So Moon’s clearly a problem, but how connected is he really to the Republican Party? Well, he’s a major contributor to scores of conservative think tanks, including ones that aided the presidential campaigns of Reagan and both Bushes. The Heritage Foundation has even employed a good number of top-ranking Moonies. The elder Bush has, since his retirement, given a number of speeches at Moon’s organizations, for which he received thousands of dollars in payment. Moon and Daddy Bush are apparently quite chummy — the two have been photographed together more often than Ashton Kutcher and (the reader should insert the up-to-date Kutcher girlfriend here — I really don’t follow that kind of thing).

Admittedly, there’s no smoking gun that would suggest Moon is behind the scenes, explicitly making policy in the Bush White House. Of course, there’s no smoking gun that would suggest that Global Crossing or Halliburton are making decisions in the Bush White House either — there’s just a trail of money to the corporations, just like there’s a trail of money to Moon. What’s undeniable is Moon has been sinking millions of his own money into the conservative cause — both in contributions and by bankrolling the money-losing Times — for decades. It’s hard to imagine that one would continue that kind of investment for so long without a payoff.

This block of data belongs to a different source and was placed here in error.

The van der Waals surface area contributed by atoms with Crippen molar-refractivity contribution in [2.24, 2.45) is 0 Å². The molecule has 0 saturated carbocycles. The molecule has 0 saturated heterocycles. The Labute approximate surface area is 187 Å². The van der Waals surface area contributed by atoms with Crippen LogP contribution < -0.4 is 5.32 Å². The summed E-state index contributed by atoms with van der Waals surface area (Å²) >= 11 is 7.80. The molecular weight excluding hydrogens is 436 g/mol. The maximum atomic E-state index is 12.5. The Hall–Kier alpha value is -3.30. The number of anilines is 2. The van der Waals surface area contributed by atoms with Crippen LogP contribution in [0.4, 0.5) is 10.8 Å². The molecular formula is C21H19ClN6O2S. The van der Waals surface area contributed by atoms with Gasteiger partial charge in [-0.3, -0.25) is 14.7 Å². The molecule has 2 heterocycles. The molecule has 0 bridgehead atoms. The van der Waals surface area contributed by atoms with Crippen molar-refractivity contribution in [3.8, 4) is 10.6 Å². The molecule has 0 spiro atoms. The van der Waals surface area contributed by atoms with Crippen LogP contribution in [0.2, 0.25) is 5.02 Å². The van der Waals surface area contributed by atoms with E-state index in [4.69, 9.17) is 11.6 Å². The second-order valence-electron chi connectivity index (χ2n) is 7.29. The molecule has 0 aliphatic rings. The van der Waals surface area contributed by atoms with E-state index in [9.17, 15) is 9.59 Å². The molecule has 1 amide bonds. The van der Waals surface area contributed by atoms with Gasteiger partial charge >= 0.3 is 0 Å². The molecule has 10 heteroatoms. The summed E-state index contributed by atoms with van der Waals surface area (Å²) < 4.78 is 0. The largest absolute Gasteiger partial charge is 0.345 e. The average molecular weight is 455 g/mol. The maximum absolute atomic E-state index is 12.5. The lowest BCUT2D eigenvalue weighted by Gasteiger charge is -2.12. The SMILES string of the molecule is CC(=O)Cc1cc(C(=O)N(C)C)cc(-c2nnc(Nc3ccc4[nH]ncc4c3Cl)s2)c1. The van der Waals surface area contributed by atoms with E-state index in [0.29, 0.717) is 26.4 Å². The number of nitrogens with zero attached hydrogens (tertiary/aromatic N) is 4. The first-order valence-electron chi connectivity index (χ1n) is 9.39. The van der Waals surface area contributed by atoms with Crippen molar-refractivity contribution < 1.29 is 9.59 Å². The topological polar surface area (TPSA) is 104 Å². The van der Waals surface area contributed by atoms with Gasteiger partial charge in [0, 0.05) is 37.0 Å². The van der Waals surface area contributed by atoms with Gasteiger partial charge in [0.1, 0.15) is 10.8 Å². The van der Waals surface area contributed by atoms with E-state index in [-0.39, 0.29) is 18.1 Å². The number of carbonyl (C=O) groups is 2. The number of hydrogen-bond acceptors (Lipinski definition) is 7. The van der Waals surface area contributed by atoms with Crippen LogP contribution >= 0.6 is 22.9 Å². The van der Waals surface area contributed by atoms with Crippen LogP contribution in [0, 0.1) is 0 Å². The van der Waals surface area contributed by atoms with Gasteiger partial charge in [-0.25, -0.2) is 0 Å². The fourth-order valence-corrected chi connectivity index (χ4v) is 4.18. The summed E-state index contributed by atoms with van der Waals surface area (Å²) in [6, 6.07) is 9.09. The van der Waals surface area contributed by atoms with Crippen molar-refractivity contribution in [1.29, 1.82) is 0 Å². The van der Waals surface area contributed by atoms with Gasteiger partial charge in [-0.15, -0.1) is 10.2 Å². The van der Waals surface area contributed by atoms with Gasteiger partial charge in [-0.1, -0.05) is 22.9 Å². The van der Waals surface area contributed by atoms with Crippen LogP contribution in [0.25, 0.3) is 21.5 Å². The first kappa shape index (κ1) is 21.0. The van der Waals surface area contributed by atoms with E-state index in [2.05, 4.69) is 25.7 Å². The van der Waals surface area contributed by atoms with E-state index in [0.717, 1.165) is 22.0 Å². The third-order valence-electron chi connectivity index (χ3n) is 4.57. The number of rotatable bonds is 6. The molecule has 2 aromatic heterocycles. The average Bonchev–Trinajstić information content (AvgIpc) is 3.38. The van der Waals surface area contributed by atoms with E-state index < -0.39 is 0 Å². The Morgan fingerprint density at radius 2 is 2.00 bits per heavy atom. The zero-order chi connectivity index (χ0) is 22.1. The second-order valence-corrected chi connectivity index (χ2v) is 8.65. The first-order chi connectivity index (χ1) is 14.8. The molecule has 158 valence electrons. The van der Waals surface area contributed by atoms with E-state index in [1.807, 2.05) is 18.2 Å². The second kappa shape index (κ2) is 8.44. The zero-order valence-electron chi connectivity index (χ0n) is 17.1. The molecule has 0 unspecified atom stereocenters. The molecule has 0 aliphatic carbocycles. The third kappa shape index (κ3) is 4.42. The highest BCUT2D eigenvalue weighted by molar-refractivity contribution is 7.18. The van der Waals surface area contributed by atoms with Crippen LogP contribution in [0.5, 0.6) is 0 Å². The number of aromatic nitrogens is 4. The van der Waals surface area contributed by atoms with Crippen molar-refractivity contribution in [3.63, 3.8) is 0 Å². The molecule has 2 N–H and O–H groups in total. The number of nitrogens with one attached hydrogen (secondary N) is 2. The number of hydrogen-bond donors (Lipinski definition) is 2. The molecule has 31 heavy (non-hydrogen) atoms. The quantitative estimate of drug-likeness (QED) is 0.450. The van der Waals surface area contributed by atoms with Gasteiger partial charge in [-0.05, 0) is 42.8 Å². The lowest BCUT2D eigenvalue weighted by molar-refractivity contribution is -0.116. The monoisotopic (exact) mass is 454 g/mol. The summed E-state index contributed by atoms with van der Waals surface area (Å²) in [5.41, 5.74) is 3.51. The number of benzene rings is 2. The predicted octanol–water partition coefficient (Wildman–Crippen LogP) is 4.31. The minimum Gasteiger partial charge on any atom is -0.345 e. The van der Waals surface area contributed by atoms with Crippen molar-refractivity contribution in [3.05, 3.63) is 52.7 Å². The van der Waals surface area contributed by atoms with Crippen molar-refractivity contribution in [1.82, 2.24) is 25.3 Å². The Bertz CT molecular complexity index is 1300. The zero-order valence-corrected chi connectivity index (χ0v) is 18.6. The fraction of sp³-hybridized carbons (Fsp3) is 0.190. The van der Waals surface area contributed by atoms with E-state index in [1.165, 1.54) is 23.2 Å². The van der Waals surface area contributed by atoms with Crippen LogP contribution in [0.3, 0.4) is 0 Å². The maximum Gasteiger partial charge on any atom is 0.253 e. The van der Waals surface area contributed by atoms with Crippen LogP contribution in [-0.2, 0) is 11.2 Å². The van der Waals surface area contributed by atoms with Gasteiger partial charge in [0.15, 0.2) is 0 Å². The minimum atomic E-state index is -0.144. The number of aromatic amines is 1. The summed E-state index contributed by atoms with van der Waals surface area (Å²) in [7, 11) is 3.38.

So if you’re a young Republican with a passion for blaspheming, don’t despair. Roy Moore may be able to get on TV more than Moon, but as long as the Unification Church leader has a checkbook, there will always be plenty of leaders in your party willing to hypocritically look away as Moon defiles the Christian legacy they claim to celebrate. And hey, if you follow him, maybe it’ll help you land a job at the Times.

Eli Swiney ‘04 is best known at The Herald as the writer of the defunct but long-standing comic strip “Pornucopia.”

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(Listed if other than Religion News Blog, or if not shown above)
The Brown Daily Herald, USA
Sep. 2, 2003
Eli Swiney

Religion News Blog posted this on Friday September 5, 2003.